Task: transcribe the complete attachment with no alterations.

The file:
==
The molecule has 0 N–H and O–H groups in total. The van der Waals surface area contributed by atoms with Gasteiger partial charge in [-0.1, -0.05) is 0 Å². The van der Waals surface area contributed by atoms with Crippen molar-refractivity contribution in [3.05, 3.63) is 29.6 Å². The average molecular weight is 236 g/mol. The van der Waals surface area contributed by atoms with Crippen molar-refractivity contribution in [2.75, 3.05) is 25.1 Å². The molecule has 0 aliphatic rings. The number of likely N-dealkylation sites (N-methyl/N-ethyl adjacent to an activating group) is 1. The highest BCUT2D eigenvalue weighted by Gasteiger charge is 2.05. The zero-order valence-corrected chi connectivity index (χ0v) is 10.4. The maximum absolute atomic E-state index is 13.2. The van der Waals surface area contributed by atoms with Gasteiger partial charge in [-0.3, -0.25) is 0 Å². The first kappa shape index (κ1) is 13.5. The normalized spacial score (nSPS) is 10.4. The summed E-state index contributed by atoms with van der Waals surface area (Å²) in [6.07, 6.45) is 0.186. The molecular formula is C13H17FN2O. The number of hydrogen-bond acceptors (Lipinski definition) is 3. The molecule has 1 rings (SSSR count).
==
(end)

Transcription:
The molecule has 0 N–H and O–H groups in total. The van der Waals surface area contributed by atoms with Gasteiger partial charge in [-0.1, -0.05) is 0 Å². The van der Waals surface area contributed by atoms with Crippen molar-refractivity contribution in [3.05, 3.63) is 29.6 Å². The average molecular weight is 236 g/mol. The van der Waals surface area contributed by atoms with Crippen molar-refractivity contribution in [2.75, 3.05) is 25.1 Å². The molecule has 0 aliphatic rings. The number of likely N-dealkylation sites (N-methyl/N-ethyl adjacent to an activating group) is 1. The highest BCUT2D eigenvalue weighted by Gasteiger charge is 2.05. The zero-order valence-corrected chi connectivity index (χ0v) is 10.4. The maximum absolute atomic E-state index is 13.2. The van der Waals surface area contributed by atoms with Gasteiger partial charge in [-0.3, -0.25) is 0 Å². The first kappa shape index (κ1) is 13.5. The normalized spacial score (nSPS) is 10.4. The summed E-state index contributed by atoms with van der Waals surface area (Å²) in [6.07, 6.45) is 0.186. The molecular formula is C13H17FN2O. The number of hydrogen-bond acceptors (Lipinski definition) is 3. The molecule has 1 rings (SSSR count).